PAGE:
WHITE RIVER JUNCTION, Vt. (WCAX) The anniversary of the attack on Pearl Harbor hits close to home for World War II veterans.
Leonard Jacobs remembers where he was 76 years ago.
"We were in school and one of the guys came over and said, 'Boy, maybe we'll get a chance to get in the service,'" said Jacobs.
It was the day of the Japanese attack on Pearl Harbor, which brought the U.S. into World War II. The White River Junction man was finishing up Hartford High School.
He says his friends used to sing about joining the Air Force. "I just want to fly over Germany. That's why I joined this war," Jacobs sang.
But Jacobs tells us he couldn't get into the Air Force because he wore glasses, so he became a diesel mechanic in the Navy.
The now 93-year-old reflected on the historic anniversary of Pearl Harbor with his wife, Jacqueline.
"I remember Pearl Harbor," said Jacqueline Jacobs. "At that time then, there were blackouts. It was quite different than things are now."
Veterans Affairs says more than 16 million Americans served in World War II. Some 558,000 of those veterans are alive today and more than 1,400 of them are in Vermont.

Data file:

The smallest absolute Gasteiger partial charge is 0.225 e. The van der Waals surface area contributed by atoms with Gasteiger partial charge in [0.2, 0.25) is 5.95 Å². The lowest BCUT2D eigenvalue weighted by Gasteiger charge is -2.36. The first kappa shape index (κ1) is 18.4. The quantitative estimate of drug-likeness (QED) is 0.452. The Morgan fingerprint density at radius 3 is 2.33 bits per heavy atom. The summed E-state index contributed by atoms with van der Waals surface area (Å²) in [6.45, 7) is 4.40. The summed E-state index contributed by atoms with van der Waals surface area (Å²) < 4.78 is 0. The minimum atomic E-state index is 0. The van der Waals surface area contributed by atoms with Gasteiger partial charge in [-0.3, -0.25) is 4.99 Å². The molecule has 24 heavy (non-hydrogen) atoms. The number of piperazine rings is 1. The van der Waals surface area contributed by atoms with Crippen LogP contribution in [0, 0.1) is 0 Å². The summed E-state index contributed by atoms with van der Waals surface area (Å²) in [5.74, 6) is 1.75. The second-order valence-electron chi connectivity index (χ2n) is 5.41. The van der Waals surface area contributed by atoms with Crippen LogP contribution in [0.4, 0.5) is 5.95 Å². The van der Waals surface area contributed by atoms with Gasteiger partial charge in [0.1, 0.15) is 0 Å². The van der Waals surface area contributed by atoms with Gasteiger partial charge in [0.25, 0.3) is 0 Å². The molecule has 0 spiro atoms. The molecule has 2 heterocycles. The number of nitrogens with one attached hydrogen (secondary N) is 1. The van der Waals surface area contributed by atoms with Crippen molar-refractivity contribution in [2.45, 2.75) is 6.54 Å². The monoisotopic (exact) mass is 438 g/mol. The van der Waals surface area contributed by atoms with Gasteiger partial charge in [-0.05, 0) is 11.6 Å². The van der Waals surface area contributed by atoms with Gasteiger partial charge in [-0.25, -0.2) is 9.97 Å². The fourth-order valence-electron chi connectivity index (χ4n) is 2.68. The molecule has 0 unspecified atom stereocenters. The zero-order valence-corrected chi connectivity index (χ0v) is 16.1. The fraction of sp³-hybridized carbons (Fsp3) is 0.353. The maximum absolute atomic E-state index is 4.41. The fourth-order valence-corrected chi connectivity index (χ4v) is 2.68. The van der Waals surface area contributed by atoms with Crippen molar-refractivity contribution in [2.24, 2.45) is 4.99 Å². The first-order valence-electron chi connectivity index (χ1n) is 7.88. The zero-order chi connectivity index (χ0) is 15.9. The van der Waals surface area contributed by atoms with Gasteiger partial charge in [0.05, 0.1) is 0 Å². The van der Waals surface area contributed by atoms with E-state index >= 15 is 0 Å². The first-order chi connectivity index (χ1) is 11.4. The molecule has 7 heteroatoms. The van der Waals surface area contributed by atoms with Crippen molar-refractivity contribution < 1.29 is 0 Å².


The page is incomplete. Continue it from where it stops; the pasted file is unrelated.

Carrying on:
Jacobs tells us war was terrifying.
"I was scared to death. I was so scared that my heart was beating for five days," said Jacobs.
But there were also moments of awe: Jacobs recalls seeing the raising of the flag on Iwo Jima from a ship close to shore.
When the war ended he came back to the Green Mountain State.
"I knew Jackie all my life, I decided to marry her," said Jacobs.
"He was saving money to build a home," said Jacqueline Jacobs. "He wasn't going to get married until he built a home."
The couple, married 68 years, has gone all over the country, sharing stories and experiences with other veterans.
"Traveled several places in the country going to these reunions. New Orleans -- places I never would go," said Jacqueline Jacobs.
Thursday was a day to show respect for the friends they lost and to cherish those they’ve gained.